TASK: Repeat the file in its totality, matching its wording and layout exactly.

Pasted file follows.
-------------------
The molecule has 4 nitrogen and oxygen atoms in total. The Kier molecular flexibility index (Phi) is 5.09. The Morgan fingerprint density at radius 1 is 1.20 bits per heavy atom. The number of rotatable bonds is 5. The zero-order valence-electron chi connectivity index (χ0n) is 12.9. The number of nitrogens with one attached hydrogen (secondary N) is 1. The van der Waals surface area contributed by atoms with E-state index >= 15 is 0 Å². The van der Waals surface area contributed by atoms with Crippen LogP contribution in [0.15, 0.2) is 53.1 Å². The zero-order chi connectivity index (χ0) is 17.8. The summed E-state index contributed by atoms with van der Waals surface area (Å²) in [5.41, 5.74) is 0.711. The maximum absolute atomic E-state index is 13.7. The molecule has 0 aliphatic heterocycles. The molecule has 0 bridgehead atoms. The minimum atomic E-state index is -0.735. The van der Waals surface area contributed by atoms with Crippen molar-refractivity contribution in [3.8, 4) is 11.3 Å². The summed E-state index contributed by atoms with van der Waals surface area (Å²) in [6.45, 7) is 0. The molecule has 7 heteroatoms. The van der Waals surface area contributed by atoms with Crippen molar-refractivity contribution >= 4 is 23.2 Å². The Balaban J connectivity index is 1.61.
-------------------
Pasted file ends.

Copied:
The molecule has 4 nitrogen and oxygen atoms in total. The Kier molecular flexibility index (Phi) is 5.09. The Morgan fingerprint density at radius 1 is 1.20 bits per heavy atom. The number of rotatable bonds is 5. The zero-order valence-electron chi connectivity index (χ0n) is 12.9. The number of nitrogens with one attached hydrogen (secondary N) is 1. The van der Waals surface area contributed by atoms with E-state index >= 15 is 0 Å². The van der Waals surface area contributed by atoms with Crippen LogP contribution in [0.15, 0.2) is 53.1 Å². The zero-order chi connectivity index (χ0) is 17.8. The summed E-state index contributed by atoms with van der Waals surface area (Å²) in [5.41, 5.74) is 0.711. The maximum absolute atomic E-state index is 13.7. The molecule has 0 aliphatic heterocycles. The molecule has 0 bridgehead atoms. The minimum atomic E-state index is -0.735. The van der Waals surface area contributed by atoms with Crippen molar-refractivity contribution in [3.8, 4) is 11.3 Å². The summed E-state index contributed by atoms with van der Waals surface area (Å²) in [6.45, 7) is 0. The molecule has 7 heteroatoms. The van der Waals surface area contributed by atoms with Crippen molar-refractivity contribution >= 4 is 23.2 Å². The Balaban J connectivity index is 1.61.